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Public Benefit Programs: An Overview for Parents (SSDI, Medi-Cal, Medicare & More)

Jun 24th, 2021 | by NAPA Guest Author

NAPA Guest Author

June 24th, 2021

Medi-Cal, Medicare, SSDI, and SSI…Oh My!  

Navigating the world of public benefits is daunting. The Social Security Administration’s complex regulations leave many parents feeling intimidated and overwhelmed. Other parents report being unaware their disabled children could be eligible for public benefits. 

Public benefit programs can provide life-changing support for families, so it is critical that parents become familiar with the basics.

This article will provide a broad overview of public benefit programs and their eligibility requirements along with links to helpful resources for those interested in diving deeper. 

Means-Tested vs. Entitlement Programs 

The first key distinction in public benefits is between Means-Tested Programs and Entitlement Programs.

Means-Tested

Means-Tested Programs exclude people from eligibility if they earn above a certain income or have access to a certain number of resources. The Social Security Administration will test to see if a person has access to means to take care of themselves.

Examples of Means-Tested Programs include Supplemental Security Income (SSI) and Medicaid (called Medi-Cal in California). A person who is eligible for Means-Tested Programs can lose their eligibility if their income or resources rise above a certain threshold.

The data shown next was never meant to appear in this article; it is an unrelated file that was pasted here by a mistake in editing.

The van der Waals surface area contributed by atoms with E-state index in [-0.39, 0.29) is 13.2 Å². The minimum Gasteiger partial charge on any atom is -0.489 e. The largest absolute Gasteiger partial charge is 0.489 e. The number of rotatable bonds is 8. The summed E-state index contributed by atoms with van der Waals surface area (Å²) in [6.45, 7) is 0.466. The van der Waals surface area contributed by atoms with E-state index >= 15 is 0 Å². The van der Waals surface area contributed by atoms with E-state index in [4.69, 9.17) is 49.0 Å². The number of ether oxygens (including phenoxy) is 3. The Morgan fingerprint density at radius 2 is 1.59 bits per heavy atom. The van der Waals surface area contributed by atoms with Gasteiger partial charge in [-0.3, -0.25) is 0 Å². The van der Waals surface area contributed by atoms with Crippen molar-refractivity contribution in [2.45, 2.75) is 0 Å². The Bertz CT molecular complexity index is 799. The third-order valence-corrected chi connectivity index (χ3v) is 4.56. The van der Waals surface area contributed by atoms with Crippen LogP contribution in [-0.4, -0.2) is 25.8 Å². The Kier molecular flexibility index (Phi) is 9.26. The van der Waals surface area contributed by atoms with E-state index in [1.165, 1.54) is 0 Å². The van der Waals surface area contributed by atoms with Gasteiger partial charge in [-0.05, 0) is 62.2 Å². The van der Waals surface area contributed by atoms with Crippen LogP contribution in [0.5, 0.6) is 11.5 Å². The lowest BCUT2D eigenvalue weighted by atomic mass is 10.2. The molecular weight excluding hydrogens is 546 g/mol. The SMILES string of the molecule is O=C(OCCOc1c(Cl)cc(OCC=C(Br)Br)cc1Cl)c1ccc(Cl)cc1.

Entitlement Programs

Conversely, a person can never become ineligible for Entitlement Programs. Entitlement Programs are exactly what they sound like: an entitlement. Examples of Entitlement Programs include Social Security Disability Income (SSDI) and Medicare. For example, billionaire Bill Gates is 65 years old and therefore is entitled to enroll in Medicare even though he does not need it.  

Means Tested Programs 
Entitlement Programs 
 

• Supplemental Security Income (SSI) 

• Medi-Cal (Medicaid)  

• In-Home Supportive Services (IHSS) 

• Food Stamps (SNAP) 

• Section 8 Housing 

• Social Security Disability Income (SSDI) 

• Childhood Disability Benefits (CDB) 

• Medicare 

SSI: The Gateway Benefit 

Supplemental Security Income (SSI) is one of the most important public benefits for people with disabilities. If a person is eligible for even $1 of SSI, they are automatically eligible for Medi-Cal. Oftentimes, enrolling in SSI is the easiest way to get on Medi-Cal. This is why SSI is sometimes called “the gateway benefit.” SSI comes in the form of a monthly check designed to help pay for the living expenses of a person who is disabled. The amount of SSI a person receives can change depending on legislation, but as of 2021 the maximum monthly SSI payment for an individual is $910.72.